Moisture problems & air barriers

We mostly think of air sealing as a critical step to prevent heat and cooling losses; but air sealing can also be an important means to prevent moisture and mold damages.

Air barriers & Moisture
Air barriers prevent moist air from entering into the wall cavities, attics and floors, where it condenses and can cause the growth of mold and mildew, and structural damages.

Air sealing can be an effective way of preventing or fixing moisture problems, and is largely based on air barriers materials.

Air barriers & moisture

To prevent moisture problems, modern buildings should have a continuous air barrier all over their envelope, that is, over their walls, ceilings and floors. That's critical to avoid moisture problems.

But what's an air barrier?

Specific air barriers

The term air barrier is often used to refer to specific materials, designed to resist air infiltration such as peel-and-stich rubber membranes, or elastomeric coating paints for masonry walls.

Continuous set of some construction materials

Anyway, there is a broader technical meaning of air barriers.

An air barrier as an assembly of construction materials - an assembly able to provide the sealing of all the enclosure of the house.

These materials include 1) poured concrete, 2) gypsum drywall, 3) rigid and spray foam insulation, 4) glass… and also 5) materials such as plastic house-wraps or polyethylene properly installed.

To be effective, the air barrier has to be continuous (without any interruption).

The parts of the air barrier should spread all over the envelope of the house and have to be properly caulked in all the transition areas where there is seams and penetrations.

Flashing, caulking and membranes are critical to the effect.

Keep in mind this meaning of air barriers, and what it means in practice.

If you are going to build a new home, your should try hard to implement an air barrier, in this technical sense.

Your designer should indicate the location of all the air barrier parts in the section drawing. It’s very important, especially in wood-frame homes. The location shouldn't be improvised in site by roofers and, builders.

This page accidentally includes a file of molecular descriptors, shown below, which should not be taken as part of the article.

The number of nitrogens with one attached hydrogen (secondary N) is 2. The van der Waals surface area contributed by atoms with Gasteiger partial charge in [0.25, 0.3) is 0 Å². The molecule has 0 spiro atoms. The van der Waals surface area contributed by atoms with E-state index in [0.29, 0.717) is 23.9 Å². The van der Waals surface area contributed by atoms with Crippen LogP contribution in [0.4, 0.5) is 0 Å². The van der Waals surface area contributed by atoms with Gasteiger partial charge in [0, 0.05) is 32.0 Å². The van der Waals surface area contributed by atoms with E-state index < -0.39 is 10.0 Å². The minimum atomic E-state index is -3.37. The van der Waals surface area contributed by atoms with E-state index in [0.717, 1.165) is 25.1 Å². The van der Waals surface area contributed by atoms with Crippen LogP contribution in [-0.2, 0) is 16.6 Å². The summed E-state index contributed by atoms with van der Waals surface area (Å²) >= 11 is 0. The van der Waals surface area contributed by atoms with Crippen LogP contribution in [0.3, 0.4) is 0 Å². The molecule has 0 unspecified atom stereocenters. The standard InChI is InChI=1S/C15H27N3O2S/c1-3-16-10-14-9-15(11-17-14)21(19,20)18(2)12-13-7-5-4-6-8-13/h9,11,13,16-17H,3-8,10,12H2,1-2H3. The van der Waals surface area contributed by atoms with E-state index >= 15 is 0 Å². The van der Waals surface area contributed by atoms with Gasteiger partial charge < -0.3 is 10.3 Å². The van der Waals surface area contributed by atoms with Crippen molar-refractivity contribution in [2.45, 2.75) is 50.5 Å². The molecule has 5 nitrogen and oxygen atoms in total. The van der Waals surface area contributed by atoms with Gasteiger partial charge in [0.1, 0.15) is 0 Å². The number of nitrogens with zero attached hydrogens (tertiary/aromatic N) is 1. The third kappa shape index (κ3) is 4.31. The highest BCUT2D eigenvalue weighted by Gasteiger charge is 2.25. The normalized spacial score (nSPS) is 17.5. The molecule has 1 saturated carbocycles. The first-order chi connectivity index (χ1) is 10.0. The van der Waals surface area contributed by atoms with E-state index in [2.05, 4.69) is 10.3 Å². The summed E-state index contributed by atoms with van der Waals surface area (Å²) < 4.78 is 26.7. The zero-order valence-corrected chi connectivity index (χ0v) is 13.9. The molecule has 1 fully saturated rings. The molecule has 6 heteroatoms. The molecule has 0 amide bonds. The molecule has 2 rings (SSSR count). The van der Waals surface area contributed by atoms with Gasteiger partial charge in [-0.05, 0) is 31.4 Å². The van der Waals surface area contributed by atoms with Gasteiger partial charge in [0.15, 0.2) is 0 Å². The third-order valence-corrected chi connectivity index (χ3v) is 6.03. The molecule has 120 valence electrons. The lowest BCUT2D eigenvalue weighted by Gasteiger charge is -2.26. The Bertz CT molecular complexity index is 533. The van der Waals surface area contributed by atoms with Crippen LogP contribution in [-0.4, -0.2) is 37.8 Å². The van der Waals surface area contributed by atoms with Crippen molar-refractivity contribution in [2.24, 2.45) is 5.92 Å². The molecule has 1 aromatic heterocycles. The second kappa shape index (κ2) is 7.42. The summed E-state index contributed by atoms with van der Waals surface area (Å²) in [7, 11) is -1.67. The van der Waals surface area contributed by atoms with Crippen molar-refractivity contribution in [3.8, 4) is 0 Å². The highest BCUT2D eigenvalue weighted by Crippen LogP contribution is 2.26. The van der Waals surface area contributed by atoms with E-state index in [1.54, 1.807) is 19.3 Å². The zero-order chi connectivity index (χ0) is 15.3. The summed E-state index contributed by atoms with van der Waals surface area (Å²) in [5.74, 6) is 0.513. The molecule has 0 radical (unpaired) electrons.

Attic, moisture and air sealing

The attic is a good illustration of the air-tight approach as a means of controlling moisture. The attic floor should be part of the home's air barrier.

Leaks provide a path for moist air (coming from people, and kitchens, bathrooms or laundry rooms, or from leaks at the bottom of the house) to escape to the attic, where it condenses and becomes a habitat for mildew and mold, or a cause of damages on rafters and sheathing.

A continuous layer of air barrier materials - and a proper sealing of the air gaps and holes in the attic floor - is critical to control moist air and prevent damage.

See: Attic Sealing

Basement air sealing

And the same goes with basements and crawl-spaces, which should also be part of the air barrier system.

Many old codes recommended ventilation to prevent moisture damage; but that's not the best approach to avoid moisture from getting into the house through the basement. Ventilation can help, in some climates, but is not a remedy and can make things worse, in moist climates.

In cold climates, crawl spaces and basements should be airtight, that is, they should be thoroughly sealed and properly insulated. Ice dams
Sealing air leaks is also a way of preventing ice dams.

In wood frame homes, leaks in the basement walls and sill plates should be sealed using appropriate materials, to prevent moist air from getting inside.

But there are other features to be taken into account: a comprehensive air barrier, ground-moisture barriers and water control around the home's foundation are key elements of an airtight approach, intended to transform basements and crawlspaces into healthier and more comfortable spaces.

See: Basement Air Sealing

 

 

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